One thing I am motivated to do after watching Revelation is to watch the 2002 and new 2021 He-Man and the Masters of the Universe animated shows (maybe even The New Adventures of He-Man) which I’ve never seen. I’ve delved into different perspectives of the franchise before like the mini-comic books that came with the G1 figures, the Star Comics series from the ’80s, and the 1987 Masters of the Universe movie. But I want to see how other producers and writers have translated MOTU to animation. Don’t worry, I’m not leaving She-Ra out of my equation as I have watched several episodes of the 1985 series and the 2019 Netflix series.

What I Enjoyed

Modern animation can do so much to revive a franchise. I witnessed this with Voltron: Legendary Defender which I thoroughly enjoyed. The animation style for Revelation is so colorful and bright which feels derivative from the original Filmation series. The landscapes, the interiors of Castle Grayskull and Snake Mountain, and even the refurbished garb of the characters just seemed to feel right.

I also enjoyed all aspects of the audio performances in the show. The voice cast did a fantastic job despite being a mixed group of voiceover professionals and on-screen actors. The emotions from their performances mixed well with the clanging sound effects of battle and a sinister musical score. The audio and visual elements were definitely top-notch.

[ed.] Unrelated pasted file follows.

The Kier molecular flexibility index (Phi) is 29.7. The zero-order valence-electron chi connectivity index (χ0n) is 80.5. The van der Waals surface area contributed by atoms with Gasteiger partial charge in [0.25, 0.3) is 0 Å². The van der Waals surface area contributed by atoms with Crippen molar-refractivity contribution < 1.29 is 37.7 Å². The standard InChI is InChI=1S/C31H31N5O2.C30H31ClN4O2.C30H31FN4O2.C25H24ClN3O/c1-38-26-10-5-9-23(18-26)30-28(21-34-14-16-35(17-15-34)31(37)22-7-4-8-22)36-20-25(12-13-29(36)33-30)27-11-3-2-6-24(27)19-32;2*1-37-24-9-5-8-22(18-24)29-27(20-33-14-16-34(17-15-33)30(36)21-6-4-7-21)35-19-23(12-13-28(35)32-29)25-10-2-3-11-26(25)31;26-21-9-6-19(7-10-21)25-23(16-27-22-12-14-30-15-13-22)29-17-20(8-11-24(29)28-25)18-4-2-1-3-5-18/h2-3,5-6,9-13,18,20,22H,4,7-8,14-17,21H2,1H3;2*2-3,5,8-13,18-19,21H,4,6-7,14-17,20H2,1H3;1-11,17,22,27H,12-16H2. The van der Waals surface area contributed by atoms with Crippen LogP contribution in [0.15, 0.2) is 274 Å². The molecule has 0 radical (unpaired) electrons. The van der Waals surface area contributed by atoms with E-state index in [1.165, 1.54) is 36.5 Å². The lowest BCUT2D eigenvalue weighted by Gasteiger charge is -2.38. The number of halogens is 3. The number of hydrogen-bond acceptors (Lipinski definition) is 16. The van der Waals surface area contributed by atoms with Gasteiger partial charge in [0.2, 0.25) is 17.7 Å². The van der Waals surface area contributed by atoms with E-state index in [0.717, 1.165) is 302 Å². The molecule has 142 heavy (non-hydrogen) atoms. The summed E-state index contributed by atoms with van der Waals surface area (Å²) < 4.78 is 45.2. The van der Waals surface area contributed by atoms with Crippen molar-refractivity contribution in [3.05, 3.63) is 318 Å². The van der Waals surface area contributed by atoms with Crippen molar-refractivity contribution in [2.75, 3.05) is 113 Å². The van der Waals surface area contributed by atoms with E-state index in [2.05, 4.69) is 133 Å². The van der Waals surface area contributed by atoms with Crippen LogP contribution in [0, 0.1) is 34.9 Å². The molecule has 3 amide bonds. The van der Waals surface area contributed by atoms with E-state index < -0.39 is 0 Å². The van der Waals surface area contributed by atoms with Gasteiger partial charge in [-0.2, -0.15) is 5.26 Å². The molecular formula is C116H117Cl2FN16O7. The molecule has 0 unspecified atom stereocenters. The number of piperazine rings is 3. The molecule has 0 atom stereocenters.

I liked the origin story. The progression felt natural for Man-At-Arms to “retire” as head of the royal guard and then that title be given to Teela who by this time would have gained the experience and wisdom to take over the position. I also liked the initial conflict of Prince Adam’s secret being revealed. There is so much to be explored as to why the four characters who knew his secret were chosen and why others like Teela and even the King were not included.